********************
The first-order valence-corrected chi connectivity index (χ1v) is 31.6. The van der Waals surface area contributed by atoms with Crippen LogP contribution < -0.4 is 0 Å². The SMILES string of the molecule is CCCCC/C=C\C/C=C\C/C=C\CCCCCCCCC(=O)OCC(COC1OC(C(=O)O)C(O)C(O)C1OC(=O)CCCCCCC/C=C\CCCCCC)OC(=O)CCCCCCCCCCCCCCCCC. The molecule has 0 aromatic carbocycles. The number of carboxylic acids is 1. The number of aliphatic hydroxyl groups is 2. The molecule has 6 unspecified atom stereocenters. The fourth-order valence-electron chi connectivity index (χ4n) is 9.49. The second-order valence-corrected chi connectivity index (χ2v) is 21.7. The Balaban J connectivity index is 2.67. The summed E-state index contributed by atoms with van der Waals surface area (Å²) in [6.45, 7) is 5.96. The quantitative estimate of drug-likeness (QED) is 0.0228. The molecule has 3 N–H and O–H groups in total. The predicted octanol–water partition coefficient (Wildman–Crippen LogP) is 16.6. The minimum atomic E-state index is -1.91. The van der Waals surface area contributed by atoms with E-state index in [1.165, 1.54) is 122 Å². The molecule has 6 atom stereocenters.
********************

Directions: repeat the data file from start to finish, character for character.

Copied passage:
The first-order valence-corrected chi connectivity index (χ1v) is 31.6. The van der Waals surface area contributed by atoms with Crippen LogP contribution < -0.4 is 0 Å². The SMILES string of the molecule is CCCCC/C=C\C/C=C\C/C=C\CCCCCCCCC(=O)OCC(COC1OC(C(=O)O)C(O)C(O)C1OC(=O)CCCCCCC/C=C\CCCCCC)OC(=O)CCCCCCCCCCCCCCCCC. The molecule has 0 aromatic carbocycles. The number of carboxylic acids is 1. The number of aliphatic hydroxyl groups is 2. The molecule has 6 unspecified atom stereocenters. The fourth-order valence-electron chi connectivity index (χ4n) is 9.49. The second-order valence-corrected chi connectivity index (χ2v) is 21.7. The Balaban J connectivity index is 2.67. The summed E-state index contributed by atoms with van der Waals surface area (Å²) in [6.45, 7) is 5.96. The quantitative estimate of drug-likeness (QED) is 0.0228. The molecule has 3 N–H and O–H groups in total. The predicted octanol–water partition coefficient (Wildman–Crippen LogP) is 16.6. The minimum atomic E-state index is -1.91. The van der Waals surface area contributed by atoms with E-state index in [1.165, 1.54) is 122 Å². The molecule has 6 atom stereocenters.